Conduct an annual technology audit

First, the authors recommend that law firms revisit their technology choices annually. Old, outdated hardware and software can result in lots of downtime that will require your attention to address. And for lawyers, time is money. By ensuring that your firm’s technology is up-to-date, you’ll avoid wasting both time and money on unexpected technology problems:

“Remember the Rule of Three in upgrading: You should be upgrading one-third of your technology each year. Sometimes you can stretch it to four, but if you try to limp along patching things with spit and promises, you are likely going to be in for a ‘big bang’ upgrade, which is acutely painful to the average solo or small law firm.”

Use modern law practice management software to run your firm

The authors also emphasize the importance of law practice management software to small firm lawyers. This necessary software drives efficiency, allowing you to do what you do best — provide unparalleled legal representation to your clients:

“Even in a world full of smartphones and wireless devices, it amazes us that … solo and small firm lawyers still don’t use a computerized case management software application. We’ve been making that statement for more than 10 years. Case management is a must-have for today’s modern law office.”

Communicate securely using client portals

According to the authors, one important feature that should be incorporated into the case management software you choose for your firm is an encrypted client portal for secure communication and collaboration. A secure client portal is all the more important in light of ABA Opinion 477, which requires lawyers to avoid the use of unencrypted email when discussing particularly sensitive issues with clients. According to the authors, law firm data breaches are a primary reason why lawyers are increasingly using client portals. However, more than security concerns drive lawyers to use client portals. As the authors explain, online portals are a superior replacement for other more traditional, inefficient methods of communication, saving lawyers time and money:

“[Client portals] do offer a high level of secure communications, allowing you to communicate securely from anywhere with real-time notification to clients. Forget the aggravation of playing phone tag. Provide clients with documents to review, the status of their cases, and access to their invoices. The ability to do all that will make your practice seem much more modern and efficient — and reduce phone calls that are no longer necessary.”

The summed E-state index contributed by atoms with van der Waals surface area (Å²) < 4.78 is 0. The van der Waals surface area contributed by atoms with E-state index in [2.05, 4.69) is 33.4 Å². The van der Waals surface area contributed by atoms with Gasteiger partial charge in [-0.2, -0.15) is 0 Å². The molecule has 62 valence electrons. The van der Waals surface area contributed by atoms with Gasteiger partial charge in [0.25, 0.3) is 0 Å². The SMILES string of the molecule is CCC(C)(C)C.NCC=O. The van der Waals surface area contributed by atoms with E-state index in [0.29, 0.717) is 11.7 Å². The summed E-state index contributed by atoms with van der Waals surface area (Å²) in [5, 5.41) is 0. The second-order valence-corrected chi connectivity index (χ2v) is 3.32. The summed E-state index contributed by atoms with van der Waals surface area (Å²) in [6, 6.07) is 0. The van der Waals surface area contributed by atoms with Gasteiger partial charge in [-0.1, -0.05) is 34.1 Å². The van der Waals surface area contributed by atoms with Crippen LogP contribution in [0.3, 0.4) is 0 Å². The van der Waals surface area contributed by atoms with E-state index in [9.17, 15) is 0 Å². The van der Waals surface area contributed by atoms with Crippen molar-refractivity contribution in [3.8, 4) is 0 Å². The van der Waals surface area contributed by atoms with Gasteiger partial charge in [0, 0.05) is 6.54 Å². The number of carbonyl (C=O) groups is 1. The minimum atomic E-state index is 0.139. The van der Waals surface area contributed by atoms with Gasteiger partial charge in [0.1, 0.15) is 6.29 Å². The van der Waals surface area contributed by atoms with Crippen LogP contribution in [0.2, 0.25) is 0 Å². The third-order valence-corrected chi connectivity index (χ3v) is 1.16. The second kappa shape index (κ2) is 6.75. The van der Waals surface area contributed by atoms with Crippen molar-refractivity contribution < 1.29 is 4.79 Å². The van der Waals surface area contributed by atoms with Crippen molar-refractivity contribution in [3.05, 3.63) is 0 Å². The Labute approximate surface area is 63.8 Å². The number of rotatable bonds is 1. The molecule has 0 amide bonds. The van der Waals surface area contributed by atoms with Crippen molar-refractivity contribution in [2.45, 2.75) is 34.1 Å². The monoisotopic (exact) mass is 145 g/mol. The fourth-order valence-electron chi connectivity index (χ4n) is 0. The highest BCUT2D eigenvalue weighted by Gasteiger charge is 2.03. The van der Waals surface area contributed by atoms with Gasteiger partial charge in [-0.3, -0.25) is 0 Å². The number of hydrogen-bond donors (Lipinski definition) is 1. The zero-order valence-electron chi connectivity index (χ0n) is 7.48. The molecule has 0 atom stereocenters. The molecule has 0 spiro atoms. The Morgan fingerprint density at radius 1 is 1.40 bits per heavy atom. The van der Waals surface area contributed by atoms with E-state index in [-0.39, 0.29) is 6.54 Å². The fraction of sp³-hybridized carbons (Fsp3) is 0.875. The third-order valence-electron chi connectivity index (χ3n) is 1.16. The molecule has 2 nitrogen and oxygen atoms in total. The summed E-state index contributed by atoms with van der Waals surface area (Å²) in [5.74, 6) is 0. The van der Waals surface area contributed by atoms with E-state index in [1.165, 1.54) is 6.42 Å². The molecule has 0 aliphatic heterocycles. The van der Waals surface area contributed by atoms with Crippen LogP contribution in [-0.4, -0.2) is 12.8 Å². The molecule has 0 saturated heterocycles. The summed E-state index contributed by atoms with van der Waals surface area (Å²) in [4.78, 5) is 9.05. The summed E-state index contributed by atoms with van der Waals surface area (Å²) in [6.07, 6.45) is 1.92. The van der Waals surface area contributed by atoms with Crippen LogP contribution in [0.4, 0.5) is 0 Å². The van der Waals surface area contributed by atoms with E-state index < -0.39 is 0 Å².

The good news is that it’s not just lawyers who appreciate client portals. Clients do, too! As the authors say, online portals make it easy for your clients to communicate with you and stay up to date on their cases, resulting in happier, better-informed clients:

“Clients adore the instant accessibility and security of client portals — and in today’s legal marketplace, that makes you alluringly competitive. If you don’t have a portal, potential clients (who also have experience with portals with their financial advisors and doctors) will wonder why a modern law firm doesn’t have one.”

What Are You Waiting For?

Follow the advice above, determine what your firm’s needs are and then research your options. Sign up for a few free software trials and figure out which cloud-based legal software is the best fit for your law firm.

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Categories: Case Management, Cloud Computing, Lawyer Tech Tips, Legal Technology, Tech Tools
Originally published January 4, 2019
Last updated August 15, 2022
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Niki Black Nicole Black

Nicole Black is a Rochester, N.Y., attorney and journalist, and the Legal Technology Evangelist at MyCase. The nationally recognized author of “Cloud Computing for Lawyers”  and co-author of “Social Media for Lawyers: The Next Frontier,” she also co-authors “Criminal Law in New York,” a Thomson Reuters treatise. She writes regular columns for Above the Law, ABA Journal and The Daily Record. Niki regularly speaks at conferences regarding the intersection of law and emerging technologies. She is an ABA Legal Rebel, and is listed on the Fastcase 50 and ABA LTRC Women in Legal Tech. Follow her on Twitter @NikiBlack or contact her at